Monday March 4th. Morning Drive.
And so we come to the end of our Short Long Weekend. Our last drive and we decided to try to get away from the dense bush and head down to Crocodile Bridge for breakfast. This turned out to be a really great decision because the Park had one more big surprise in store for us.
It was overcast at first and when the sun broke through it was reminiscent of the special effects used in Close Encounters.
Somewhere near Skukuza an Impie lamb was getting her breakfast.
On the high-level bridge over the Sabie, a lady Giant kingfisher let me get really close.
Between Nkuhlu and Lower Sabie a usually dry area had become a large pond and a small group of Whistling Ducks were in residence.
The Lubyelubye Leopard was not in evidence but a Natal Spurfowl was keeping a lookout for him.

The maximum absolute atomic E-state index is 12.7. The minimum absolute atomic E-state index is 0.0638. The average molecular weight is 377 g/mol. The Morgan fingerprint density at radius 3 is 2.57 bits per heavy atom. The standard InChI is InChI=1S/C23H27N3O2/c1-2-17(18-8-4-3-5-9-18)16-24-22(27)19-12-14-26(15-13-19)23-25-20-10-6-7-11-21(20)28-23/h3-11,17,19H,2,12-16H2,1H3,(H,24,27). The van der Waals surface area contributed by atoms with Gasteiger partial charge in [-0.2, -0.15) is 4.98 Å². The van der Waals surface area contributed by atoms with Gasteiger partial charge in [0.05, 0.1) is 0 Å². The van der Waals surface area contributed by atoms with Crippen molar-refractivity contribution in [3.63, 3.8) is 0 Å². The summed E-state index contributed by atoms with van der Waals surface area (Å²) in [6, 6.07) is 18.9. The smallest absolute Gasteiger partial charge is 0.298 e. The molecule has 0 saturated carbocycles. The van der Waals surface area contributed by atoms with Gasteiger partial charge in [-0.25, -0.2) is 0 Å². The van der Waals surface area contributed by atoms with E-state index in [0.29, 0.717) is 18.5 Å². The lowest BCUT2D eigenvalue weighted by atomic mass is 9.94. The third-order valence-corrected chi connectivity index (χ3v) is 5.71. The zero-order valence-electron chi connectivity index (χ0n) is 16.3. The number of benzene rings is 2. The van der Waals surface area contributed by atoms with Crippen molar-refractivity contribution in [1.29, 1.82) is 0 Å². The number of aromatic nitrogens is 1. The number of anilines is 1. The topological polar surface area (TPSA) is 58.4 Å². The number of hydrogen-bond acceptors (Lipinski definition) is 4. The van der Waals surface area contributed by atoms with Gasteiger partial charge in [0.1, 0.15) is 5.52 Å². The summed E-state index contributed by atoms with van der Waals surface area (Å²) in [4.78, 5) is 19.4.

We took quick loo & view stop at Lower Sabie and I saw one of the most horrible things I've ever seen in the Park - Indian Minahs, the first time I've ever seen these immigrants in the Park.
Eventually we were on to the S28 where we saw plenty of game in the distance but the grass was so long that it hid the smaller animals.
What TT is complete without some pictures of Rollers?
And then we were at Crocodile Bridge where I pulled out my new Tamron 90mm macro lens and went in search of some subject matter.
A tree Agama without the blue head - female or non-breeding male.
An Orange & Lemon Butterfly that looked to be on its last legs.
An African Leopard Butterfly.
And lastly, a juvenile Fork-Tailed Drongo.
After a very good breakfast we drove out of the gate, across the Crocodile River and set course for Johannesburg.
Somewhere on our morning drive we also managed to spot this.
Oh, yes, I did say that having breakfast at Crocodile Bridge was a great idea and that the Park saved the best for last.
Along the way we had an extra special sighting. It was only the second one of these that we've ever seen in the Kruger and the other sighting was a loooooong time ago.
Even more grandiose than a Speke's Hinge-Backed Tortoise, it's our second sighting of this incredibly shy and seldom seen animal.
Spot the deliberate omission and see if you can guess what it was
To Be Continued......